Elko County will not yet be allowed to open its bars under a new mitigation action plan approved by the state’s COVID-19 Mitigation and Management Task Force on Thursday.
Caleb Cage, the state’s COVID-19 response director, said that it didn’t make sense to allow the county to open alcohol-serving establishments, which also includes distilleries, wineries and taverns, when Elko County continues to meet all three of the state’s risk factors for elevated spread of COVID-19. That includes a low number of tests per day, a high case rate and a high test positivity rate.
The task force previously denied similar requests from Clark and Washoe counties on similar grounds.
“We find ourselves in the situation we were in last week and, for me, the concern is this is one that's opening up or requesting opening up bars when we've got increased cases and increased positivity rates and opening it up in highly heavily populated areas as well,” Cage said. “Those issues are concerns for me.”
As of Wednesday, Elko had the equivalent of 443.8 cases per 100,000 residents in the past 30 days, a case rate only dwarfed by Clark County’s, at 650.8 cases per 100,000 residents. The county additionally has a 16.8 percent test positivity rate, the highest in the state.
State officials are working to determine how COVID-19 is spreading in Elko County, with one outbreak tied to a skilled nursing facility. County officials said they are working with the state to test staff and residents at the facility.
The county had additionally requested in its action plan permission from the task force to hold three special events, the Rides and Rods Car Show, the Elko County Fair and Livestock Show and the Gold Rush Challenge Bull Riding Event. All public gatherings statewide are currently limited to 50 people.
However, Cage said that the task force lacks the authority to allow the county to hold those events and said it would consider the matter further with the state’s Local Empowerment Advisory Panel, or LEAP, which has been tasked with advising counties as they work to reopen.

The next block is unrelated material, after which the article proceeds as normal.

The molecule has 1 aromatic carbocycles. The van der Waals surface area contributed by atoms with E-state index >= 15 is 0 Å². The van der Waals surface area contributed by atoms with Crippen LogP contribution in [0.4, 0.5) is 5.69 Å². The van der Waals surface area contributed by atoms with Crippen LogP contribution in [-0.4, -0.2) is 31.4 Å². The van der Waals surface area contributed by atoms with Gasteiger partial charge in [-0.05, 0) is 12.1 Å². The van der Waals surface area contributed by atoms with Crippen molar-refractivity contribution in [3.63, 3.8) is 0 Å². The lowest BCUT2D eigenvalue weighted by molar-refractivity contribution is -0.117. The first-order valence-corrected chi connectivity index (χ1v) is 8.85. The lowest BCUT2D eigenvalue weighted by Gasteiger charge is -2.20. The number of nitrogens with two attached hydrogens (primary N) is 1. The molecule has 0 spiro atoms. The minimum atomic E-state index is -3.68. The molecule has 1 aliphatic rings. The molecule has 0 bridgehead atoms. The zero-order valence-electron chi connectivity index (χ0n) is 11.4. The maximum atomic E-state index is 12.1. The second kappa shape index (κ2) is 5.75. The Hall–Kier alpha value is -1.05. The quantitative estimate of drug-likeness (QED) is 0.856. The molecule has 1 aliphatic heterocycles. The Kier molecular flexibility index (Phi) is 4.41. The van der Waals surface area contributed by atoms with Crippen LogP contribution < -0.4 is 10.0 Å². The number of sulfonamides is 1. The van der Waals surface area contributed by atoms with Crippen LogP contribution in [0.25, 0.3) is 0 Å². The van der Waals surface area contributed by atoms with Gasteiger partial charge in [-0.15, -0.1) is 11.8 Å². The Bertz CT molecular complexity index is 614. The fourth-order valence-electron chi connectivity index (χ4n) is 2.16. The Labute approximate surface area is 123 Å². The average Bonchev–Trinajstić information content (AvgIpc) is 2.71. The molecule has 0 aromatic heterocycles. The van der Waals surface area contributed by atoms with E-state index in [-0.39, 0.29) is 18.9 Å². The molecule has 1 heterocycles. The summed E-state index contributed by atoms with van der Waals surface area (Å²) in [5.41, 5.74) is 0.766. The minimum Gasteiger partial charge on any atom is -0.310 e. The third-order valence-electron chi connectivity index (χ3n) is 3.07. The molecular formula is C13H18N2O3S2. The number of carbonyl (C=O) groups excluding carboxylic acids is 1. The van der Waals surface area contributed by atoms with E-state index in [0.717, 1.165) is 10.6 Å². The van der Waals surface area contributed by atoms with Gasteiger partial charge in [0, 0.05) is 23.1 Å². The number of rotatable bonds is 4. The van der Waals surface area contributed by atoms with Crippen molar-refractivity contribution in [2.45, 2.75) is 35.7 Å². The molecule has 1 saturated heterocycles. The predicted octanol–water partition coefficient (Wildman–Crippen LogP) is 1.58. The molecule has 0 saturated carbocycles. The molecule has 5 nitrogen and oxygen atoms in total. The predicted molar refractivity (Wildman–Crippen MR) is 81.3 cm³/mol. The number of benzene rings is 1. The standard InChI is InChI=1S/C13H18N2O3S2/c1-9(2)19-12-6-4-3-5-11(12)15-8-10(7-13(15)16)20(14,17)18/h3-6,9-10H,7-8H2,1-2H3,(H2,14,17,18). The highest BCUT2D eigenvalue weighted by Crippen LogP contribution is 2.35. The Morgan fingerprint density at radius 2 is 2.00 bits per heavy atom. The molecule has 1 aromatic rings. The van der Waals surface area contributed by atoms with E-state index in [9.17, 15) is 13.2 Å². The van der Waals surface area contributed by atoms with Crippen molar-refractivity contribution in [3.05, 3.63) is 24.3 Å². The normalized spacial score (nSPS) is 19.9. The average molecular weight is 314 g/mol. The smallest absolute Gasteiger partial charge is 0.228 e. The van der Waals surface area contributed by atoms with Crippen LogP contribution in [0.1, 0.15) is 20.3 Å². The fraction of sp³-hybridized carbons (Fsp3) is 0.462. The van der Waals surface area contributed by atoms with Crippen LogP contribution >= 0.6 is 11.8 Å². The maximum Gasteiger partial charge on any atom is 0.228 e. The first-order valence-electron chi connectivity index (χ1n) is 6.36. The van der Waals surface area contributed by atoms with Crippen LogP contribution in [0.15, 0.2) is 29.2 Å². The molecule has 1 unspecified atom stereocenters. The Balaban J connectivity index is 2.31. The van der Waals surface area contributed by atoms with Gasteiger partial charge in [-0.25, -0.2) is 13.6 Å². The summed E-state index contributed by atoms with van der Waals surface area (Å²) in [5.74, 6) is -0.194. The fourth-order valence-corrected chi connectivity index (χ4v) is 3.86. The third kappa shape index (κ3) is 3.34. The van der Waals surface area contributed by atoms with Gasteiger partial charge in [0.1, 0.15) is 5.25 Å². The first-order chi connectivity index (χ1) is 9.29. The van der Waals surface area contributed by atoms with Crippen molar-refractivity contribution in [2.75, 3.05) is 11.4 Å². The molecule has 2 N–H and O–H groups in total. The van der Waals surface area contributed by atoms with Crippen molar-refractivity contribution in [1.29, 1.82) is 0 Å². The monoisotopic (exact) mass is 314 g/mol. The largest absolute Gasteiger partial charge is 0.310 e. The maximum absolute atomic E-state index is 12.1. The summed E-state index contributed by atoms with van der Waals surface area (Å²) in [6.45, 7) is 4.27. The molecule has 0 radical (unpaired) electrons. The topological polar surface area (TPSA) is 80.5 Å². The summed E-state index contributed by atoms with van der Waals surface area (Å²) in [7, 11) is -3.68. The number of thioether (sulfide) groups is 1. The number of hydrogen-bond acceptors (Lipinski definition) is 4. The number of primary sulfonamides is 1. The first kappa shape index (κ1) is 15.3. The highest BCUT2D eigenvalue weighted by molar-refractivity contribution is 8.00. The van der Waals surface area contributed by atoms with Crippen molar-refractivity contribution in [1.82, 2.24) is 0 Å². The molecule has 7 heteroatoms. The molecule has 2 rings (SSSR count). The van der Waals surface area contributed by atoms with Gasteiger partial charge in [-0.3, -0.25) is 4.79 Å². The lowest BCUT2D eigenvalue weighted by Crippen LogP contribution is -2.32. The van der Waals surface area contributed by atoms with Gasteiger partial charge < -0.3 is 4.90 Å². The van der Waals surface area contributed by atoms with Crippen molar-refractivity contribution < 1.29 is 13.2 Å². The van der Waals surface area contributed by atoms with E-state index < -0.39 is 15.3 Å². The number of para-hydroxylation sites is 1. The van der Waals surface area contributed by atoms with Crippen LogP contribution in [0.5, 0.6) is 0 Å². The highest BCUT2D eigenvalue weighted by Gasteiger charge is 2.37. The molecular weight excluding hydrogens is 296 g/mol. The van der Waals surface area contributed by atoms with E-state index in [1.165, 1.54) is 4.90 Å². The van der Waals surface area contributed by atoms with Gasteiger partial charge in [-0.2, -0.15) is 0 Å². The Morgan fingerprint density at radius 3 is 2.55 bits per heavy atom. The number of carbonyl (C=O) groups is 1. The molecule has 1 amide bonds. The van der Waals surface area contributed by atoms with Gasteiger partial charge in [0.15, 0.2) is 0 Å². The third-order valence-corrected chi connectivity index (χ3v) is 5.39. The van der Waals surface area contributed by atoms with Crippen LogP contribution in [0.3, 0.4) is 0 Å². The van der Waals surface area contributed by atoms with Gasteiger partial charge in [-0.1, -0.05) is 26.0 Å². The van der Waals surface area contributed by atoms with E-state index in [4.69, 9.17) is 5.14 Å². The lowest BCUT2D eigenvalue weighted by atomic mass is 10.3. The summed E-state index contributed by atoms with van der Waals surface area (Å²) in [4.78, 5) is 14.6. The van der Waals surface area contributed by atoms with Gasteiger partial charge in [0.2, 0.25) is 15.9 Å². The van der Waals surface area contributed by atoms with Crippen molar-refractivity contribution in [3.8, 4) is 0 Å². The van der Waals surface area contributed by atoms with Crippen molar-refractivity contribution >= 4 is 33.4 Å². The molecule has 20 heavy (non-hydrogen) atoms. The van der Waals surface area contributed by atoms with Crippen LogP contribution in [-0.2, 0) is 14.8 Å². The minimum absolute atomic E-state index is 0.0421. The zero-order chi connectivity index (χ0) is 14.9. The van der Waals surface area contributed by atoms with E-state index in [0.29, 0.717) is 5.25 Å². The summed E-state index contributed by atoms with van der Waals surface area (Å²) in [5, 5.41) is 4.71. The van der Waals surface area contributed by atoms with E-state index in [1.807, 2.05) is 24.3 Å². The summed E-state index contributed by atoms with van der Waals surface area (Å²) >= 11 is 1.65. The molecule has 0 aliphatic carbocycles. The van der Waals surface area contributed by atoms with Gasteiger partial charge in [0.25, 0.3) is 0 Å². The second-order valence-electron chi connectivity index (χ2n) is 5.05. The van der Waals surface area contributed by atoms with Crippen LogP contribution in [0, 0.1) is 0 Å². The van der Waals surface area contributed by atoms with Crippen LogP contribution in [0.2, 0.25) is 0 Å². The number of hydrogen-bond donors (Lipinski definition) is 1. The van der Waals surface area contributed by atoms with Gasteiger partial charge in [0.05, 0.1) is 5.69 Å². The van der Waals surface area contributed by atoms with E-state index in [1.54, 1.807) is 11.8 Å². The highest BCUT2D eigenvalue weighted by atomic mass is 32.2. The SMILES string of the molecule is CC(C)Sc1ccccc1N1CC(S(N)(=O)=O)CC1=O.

Other steps the county plans to take to mitigate the spread of COVID-19 include bringing on a new public health expert to advise them in their ongoing prevention efforts and a new full-time emergency manager.
The county has also said that it will offer community-based testing events with the assistance of the Nevada National Guard if the Nevada State Public Health Lab is able to turn around results in a timely fashion. In its report, Elko County said results are taking approximately six days to return from the lab, down from eight to nine days the previous week.
The task force additionally approved a new action plan for Churchill County, which for the second week was identified by the state as being at elevated risk for the spread of COVID-19. Under Churchill’s plan, the county will continue to focus on “education, community testing, rapid contact tracing response and voluntary compliance” to slow the spread of COVID-19.
Four other counties — Clark, Lander, Nye and Washoe counties — continue to remain at elevated risk for the spread of COVID-19 this week. However, the task force did not approve any further mitigation measures for the county, instead allowing them to continue under the action plans adopted last week.
Lyon County was also newly identified at elevated risk this week. If they remain at elevated risk, they will be required to present to the task force next week an action plan to slow the spread of COVID-19.